Interview with Nicole Cushing

godTell us about your publishing journey…

I didn’t begin to write seriously until the fall of 2008, when I attended a convention called Context in Columbus, Ohio, and participated in a short story critique workshop led by Gary Braunbeck. That workshop taught me many valuable lessons (the most important being that I didn’t know as much as I thought I knew).

I decided writing was a serious goal, not just a hobby, and pursued it pretty much each night. If my writing career was a Rocky movie, this would be the training montage. Except it’s far more boring than a Rocky movie training montage, because I didn’t have to punch frozen beef in a freezer or jog on frigid Philadelphia mornings. My training montage would consist of me sitting on my ass and reading, writing, proofreading, editing, submitting, then dealing with rejection after rejection after rejection.

That’s why they make movies about aspiring athletes and not about aspiring writers. No action scenes.

Over time, some of my short stories started to sell. At first it was a trickle, just one or two a year. But it grew from there. I started to sell more stories and started to sell to stronger and stronger markets. The work started to ocassionally get noticed, too (reviews, honorable mentions, etc.)

For some time I just assumed I would be a short story writer, and I focused on accepting that about myself. But then, out of nowhere, my stories just – very naturally, without me forcing the issue – got longer and longer and longer. I’ve written and sold two novellas, and am now finishing my first novel.

It’s been a rewarding journey, so far, and I suspect the best is yet to come.

What do you love about being an author?

I love hearing from readers. In my opinion, a story isn’t a story unless/until somebody reads it (just like a painting isn’t really art unless/until someone sees it). Sometimes writing fiction feels a little like sending a message in a bottle out over the ocean. Sure, sales numbers provide some assurance the books are actually being read, but there’s nothing like an enthusiastic fan letter to assure you that the connection has been made.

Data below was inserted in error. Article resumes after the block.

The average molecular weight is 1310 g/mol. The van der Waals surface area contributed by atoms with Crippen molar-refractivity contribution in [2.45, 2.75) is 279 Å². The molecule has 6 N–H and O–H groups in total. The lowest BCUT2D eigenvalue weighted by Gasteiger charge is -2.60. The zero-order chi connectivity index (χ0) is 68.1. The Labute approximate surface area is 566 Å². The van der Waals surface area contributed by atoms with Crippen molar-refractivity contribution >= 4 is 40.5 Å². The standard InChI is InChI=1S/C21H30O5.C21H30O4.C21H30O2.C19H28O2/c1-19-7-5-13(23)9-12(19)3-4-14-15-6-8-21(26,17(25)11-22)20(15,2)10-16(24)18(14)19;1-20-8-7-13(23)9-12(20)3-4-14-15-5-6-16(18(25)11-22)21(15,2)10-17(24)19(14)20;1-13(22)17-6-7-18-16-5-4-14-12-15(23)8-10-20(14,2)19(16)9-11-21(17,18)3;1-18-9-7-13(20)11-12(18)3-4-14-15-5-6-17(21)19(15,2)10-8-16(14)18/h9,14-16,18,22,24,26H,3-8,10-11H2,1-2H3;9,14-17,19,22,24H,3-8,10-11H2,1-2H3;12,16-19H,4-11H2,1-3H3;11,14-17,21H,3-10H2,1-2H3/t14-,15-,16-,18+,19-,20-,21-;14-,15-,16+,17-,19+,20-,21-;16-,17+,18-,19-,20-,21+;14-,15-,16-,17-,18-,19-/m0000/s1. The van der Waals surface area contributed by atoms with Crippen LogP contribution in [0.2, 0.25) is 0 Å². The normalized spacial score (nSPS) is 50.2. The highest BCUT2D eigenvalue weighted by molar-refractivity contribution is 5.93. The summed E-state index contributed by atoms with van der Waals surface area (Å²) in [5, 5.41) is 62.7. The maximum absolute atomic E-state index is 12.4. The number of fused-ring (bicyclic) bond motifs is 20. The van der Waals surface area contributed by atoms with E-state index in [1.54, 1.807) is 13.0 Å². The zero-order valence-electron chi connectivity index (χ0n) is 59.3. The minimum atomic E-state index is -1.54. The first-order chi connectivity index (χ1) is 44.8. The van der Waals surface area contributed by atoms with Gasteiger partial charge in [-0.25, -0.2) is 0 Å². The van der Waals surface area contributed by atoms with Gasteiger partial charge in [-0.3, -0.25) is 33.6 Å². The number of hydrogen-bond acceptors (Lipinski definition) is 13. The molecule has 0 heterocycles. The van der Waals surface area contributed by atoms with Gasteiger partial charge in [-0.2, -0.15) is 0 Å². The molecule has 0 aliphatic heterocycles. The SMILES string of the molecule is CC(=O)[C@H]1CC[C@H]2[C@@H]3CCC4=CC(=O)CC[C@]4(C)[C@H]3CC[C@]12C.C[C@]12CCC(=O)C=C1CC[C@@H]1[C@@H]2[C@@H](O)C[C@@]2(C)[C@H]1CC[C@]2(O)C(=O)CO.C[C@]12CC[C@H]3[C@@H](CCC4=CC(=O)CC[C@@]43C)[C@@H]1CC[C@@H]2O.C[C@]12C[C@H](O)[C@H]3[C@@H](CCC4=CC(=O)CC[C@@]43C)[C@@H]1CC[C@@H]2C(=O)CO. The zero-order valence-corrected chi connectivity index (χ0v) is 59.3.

I especially enjoy hearing from readers outside of the U.S. I’ve only been out of the U.S. once (for a brief visit to Canada), but I love that my ideas and my stories travel abroad all the time. Each time I hear from a reader in the U.K. or Spain or Germany, I smile. I’ve not yet visited those places, but my characters have, in a way.

If you could have dinner with any literary character, who would it be and what would you eat?

Eleanor from The Haunting of Hill House. I’m originally from Maryland, so I’d arrange it so that we’d have a crab feast. I’d get a big roll of butcher paper to drape over the table, and we’d have a bushel of crabs sitting there within easy reach, and a crab mallet and all the tools we’d need to take those critters apart and eat them.

I suspect she’d be anxious, grossed out, and upset at the whole thing – but that would be part of the joy. She’s only a literary character, not a real person, so I wouldn’t have to feel any guilt about messing with her. I could tease her, for example. Tell her I thought there were ghosts haunting my dining room. “Did you hear that? They’re coming to get you, Eleanor!” You know, that sort of thing. I’d make sure to drive her home, though. She has a particularly bad driving record, when she’s upset.